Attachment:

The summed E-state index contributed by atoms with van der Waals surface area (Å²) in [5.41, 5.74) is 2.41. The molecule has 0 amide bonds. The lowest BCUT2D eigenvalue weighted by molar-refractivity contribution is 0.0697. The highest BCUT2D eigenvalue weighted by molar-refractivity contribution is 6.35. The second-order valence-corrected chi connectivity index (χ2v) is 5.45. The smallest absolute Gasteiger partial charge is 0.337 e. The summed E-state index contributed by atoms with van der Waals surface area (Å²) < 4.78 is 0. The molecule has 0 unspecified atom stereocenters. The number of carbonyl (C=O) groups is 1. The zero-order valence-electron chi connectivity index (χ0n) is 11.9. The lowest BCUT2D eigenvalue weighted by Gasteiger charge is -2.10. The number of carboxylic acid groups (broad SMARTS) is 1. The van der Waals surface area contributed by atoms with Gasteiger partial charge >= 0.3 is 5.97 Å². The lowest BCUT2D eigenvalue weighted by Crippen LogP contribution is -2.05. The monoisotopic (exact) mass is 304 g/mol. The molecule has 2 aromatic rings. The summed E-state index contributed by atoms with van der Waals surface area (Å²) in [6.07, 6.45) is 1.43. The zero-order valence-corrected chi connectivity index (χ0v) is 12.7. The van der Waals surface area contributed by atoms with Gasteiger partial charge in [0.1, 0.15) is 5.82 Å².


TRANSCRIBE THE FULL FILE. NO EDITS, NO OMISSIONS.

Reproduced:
The summed E-state index contributed by atoms with van der Waals surface area (Å²) in [5.41, 5.74) is 2.41. The molecule has 0 amide bonds. The lowest BCUT2D eigenvalue weighted by molar-refractivity contribution is 0.0697. The highest BCUT2D eigenvalue weighted by molar-refractivity contribution is 6.35. The second-order valence-corrected chi connectivity index (χ2v) is 5.45. The smallest absolute Gasteiger partial charge is 0.337 e. The summed E-state index contributed by atoms with van der Waals surface area (Å²) < 4.78 is 0. The molecule has 0 unspecified atom stereocenters. The number of carbonyl (C=O) groups is 1. The zero-order valence-electron chi connectivity index (χ0n) is 11.9. The lowest BCUT2D eigenvalue weighted by Gasteiger charge is -2.10. The number of carboxylic acid groups (broad SMARTS) is 1. The van der Waals surface area contributed by atoms with Gasteiger partial charge >= 0.3 is 5.97 Å². The lowest BCUT2D eigenvalue weighted by Crippen LogP contribution is -2.05. The monoisotopic (exact) mass is 304 g/mol. The molecule has 2 aromatic rings. The summed E-state index contributed by atoms with van der Waals surface area (Å²) in [6.07, 6.45) is 1.43. The zero-order valence-corrected chi connectivity index (χ0v) is 12.7. The van der Waals surface area contributed by atoms with Gasteiger partial charge in [0.1, 0.15) is 5.82 Å².